Nonfiction > Jacob A. Riis > The Battle with the Slum > Page 383
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Jacob A. Riis (1849–1914).  The Battle with the Slum.  1902.

Page 383
 
the plan depends for its success. 1 The same want has kept the boys’ club from reaching the development that would apply the real test to it as a barrier against the slum. There are fifteen clubs for every Winifred Buck that is in sight. From the City History Club, the Charity Organization Society, from everywhere, comes the same complaint. The hardest thing in the world to give is still one’s self. But it is all the time getting to be easier. There are daily more women and men who, thinking of the boy, can say, and do, with my friend of the college settlement, when an opportunity to enter a larger field was offered her, “No, I am content to stay here, to be ready for Johnnie when he wants me.”
  Justice for the boy, and for his father. An itinerant
Note 1. The managers of the New York Public Library have found a way, and have maintained twenty-seven home libraries during the past year (1901): little cases of from fifteen to forty books entrusted to the care of some family in the tenement. Miss Adeline E. Brown, who is in charge of the work, reports a growing enthusiasm for it. The librarian calls weekly. “We come very near to the needs of these families,” she writes, “the visit meaning more to them than the books. In nearly every case we allow the books to be given out at any time by the child who glories in the honor of being librarian. In one wretched tenement, on the far East Side, we are told that the case of books is taken down into the yard on Sunday afternoon, and neighbors and lodgers have the use of them.” It is satisfactory to know that the biggest of the home libraries is within stone’s throw of Corlear’s Hook, which the “Hook Gang” terrorized with rapine and murder within my recollection.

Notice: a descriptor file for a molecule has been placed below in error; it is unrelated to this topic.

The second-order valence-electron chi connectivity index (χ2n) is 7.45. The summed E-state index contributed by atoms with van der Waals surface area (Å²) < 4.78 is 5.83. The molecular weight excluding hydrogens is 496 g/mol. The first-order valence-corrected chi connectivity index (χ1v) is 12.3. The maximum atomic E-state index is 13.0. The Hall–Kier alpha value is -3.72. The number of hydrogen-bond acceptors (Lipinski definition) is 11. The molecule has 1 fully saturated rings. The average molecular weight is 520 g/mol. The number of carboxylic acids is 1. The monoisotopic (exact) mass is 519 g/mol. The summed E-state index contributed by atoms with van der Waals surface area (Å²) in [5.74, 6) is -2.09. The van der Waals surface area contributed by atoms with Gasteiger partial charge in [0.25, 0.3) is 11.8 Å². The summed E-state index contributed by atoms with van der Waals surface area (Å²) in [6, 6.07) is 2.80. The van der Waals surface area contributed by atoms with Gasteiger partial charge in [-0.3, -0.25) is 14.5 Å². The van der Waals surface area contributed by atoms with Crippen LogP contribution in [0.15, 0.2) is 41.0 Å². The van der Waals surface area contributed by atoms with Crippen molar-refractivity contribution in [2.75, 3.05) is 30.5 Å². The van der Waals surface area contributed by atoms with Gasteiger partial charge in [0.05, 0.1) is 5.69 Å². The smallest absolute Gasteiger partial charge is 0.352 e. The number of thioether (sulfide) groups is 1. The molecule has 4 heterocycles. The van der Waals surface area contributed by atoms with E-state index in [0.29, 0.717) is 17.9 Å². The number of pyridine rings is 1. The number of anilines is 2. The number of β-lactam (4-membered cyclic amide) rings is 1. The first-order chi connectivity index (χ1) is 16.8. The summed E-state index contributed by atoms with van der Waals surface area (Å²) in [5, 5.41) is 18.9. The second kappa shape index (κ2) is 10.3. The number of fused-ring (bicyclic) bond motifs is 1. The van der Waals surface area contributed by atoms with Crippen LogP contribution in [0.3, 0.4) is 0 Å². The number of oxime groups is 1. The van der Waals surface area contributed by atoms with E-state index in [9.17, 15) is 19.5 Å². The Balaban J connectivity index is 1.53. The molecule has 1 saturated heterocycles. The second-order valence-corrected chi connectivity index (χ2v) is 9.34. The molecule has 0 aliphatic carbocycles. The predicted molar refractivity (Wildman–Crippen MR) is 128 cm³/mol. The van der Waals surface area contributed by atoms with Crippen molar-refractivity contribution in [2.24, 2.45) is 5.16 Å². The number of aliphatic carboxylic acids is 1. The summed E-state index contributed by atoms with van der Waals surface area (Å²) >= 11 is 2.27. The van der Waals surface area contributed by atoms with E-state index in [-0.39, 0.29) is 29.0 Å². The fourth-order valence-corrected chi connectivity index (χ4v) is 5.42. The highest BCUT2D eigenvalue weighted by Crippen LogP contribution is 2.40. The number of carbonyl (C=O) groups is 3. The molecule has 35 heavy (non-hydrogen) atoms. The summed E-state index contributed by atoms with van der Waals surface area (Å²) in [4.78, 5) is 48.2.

Miss Brown adds that “the girls prefer bookcases with doors of glass, as they like to scrub it with sapolio, but the boys are more interested in the lock and key.” [ back ]


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